Facebook Libra cryptocurrency revealed with Calibra digital wallet to manage it


This morning, Facebook confirmed some long-running rumors by announcing that it’s about to dive into the world of cryptocurrency. That cryptocurrency is called Libra, and it’ll launch next year alongside a digital wallet called Calibra. Calibra will be a subsidiary of Facebook, while Libra will be governed by the Libra Association, an organization comprised of a number of different companies (including Facebook and Calibra) that’s headquartered in Geneva, Switzerland.

Libra is described as “a global, digitally native, reserve-backed cryptocurrency built on the foundation of blockchain technology.” The Libra Association says that it’s “fully backed by a reserve of real assets,” but doesn’t clarify what those assets are. The goal, it seems, is to bolster trust in Libra’s value while at the same time keeping that value stable by tying it to these nondescript assets and currencies.

Calibra is more than just Facebook

The Libra Association already has some big names on board as members. In addition to Facebook and Calibra, there are a number of payment processors in the Libra Association, including MasterCard, Visa, and PayPal. Lyft, Uber, Spotify, and eBay are among the marketplaces that have joined up, with a number of blockchain (Coinbase, Anchorage) and venture capital firms (Andreessen Horowitz, Breakthrough Initiatves) in the Association as well.

One of the stated goals of Libra and Calibra is to make basic financial services more accessible to people around the world. Calibra will be integrated in Messenger and WhatsApp along with launching as a standalone app, and Facebook envisions a future where you’ll be able to spend, send, and save Libra as easily as you would send a message to someone.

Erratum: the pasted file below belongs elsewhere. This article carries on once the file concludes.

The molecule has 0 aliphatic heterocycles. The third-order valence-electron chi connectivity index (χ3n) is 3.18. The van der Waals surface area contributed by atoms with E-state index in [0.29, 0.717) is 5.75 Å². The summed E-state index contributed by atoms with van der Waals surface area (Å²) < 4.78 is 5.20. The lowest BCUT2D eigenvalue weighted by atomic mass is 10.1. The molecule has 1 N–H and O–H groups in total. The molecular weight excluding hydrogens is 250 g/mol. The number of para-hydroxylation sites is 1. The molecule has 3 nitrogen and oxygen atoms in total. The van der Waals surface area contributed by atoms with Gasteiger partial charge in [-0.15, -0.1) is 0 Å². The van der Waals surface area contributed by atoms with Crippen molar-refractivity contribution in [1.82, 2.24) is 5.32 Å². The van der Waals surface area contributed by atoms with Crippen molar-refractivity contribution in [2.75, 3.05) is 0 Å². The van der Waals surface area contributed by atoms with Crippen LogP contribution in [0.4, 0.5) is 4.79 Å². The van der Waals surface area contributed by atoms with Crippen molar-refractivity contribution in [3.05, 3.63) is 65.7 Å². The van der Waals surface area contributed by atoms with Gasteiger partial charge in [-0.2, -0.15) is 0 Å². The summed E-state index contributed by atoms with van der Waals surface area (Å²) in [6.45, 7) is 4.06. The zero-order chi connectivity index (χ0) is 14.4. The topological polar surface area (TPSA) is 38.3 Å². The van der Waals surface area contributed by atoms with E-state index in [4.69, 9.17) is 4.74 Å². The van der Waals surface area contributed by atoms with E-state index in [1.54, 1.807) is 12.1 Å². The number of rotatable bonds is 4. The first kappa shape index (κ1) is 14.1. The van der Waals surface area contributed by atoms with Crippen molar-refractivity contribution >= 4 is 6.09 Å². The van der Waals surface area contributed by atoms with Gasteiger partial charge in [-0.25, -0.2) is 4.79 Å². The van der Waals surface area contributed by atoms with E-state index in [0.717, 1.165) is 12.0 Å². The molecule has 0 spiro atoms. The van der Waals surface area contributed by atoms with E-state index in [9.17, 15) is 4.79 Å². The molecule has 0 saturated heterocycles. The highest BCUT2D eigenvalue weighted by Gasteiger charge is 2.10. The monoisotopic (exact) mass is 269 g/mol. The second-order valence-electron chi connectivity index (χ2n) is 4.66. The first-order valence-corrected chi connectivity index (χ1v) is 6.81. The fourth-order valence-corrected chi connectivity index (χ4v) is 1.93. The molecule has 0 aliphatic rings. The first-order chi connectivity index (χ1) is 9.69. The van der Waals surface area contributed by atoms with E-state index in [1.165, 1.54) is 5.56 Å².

“From the beginning, Calibra will let you send Libra to almost anyone with a smartphone, as easily and instantly as you might send a text message and at low to no cost,” Facebook said today. “And, in time, we hope to offer additional services for people and business, like paying bills with the push of a button, buying a cup of coffee with the scan of a code or riding your local public transit without needing to carry cash or metro passes.”

Is Facebook cryptocurrency trustworthy?

Of course, Facebook’s recent privacy blunders could very well leave many folks hesitant to use Calibra and Libra. Facebook did its best to allay those concerns today, saying that Calibra will have “all the same verification and anti-fraud processes that banks and credit cards use,” including automated systems meant to detect and stop fraud. Calibra will also have 24/7/365 live support through Messenger and WhatsApp, so presumably, someone will always be available to help if there’s a problem.

Calibra also won’t share account or financial information for Facebook, aside from limited cases. Data will be shared for the purposes of complying with the law or providing basic functionality within Calibra, but that data won’t be used for ad targeting on Facebook proper.

Whether or not those promises mean anything after Facebook’s numerous privacy scandals is ultimately up to each individual, but Facebook is trying to make it clear that it’s taking privacy seriously with the roll out of Calibra and Libra. You can read more about Calibra at the company’s website, or check out the Libra white paper for more on this incoming cryptocurrency; both are slated to launch sometime in 2020.

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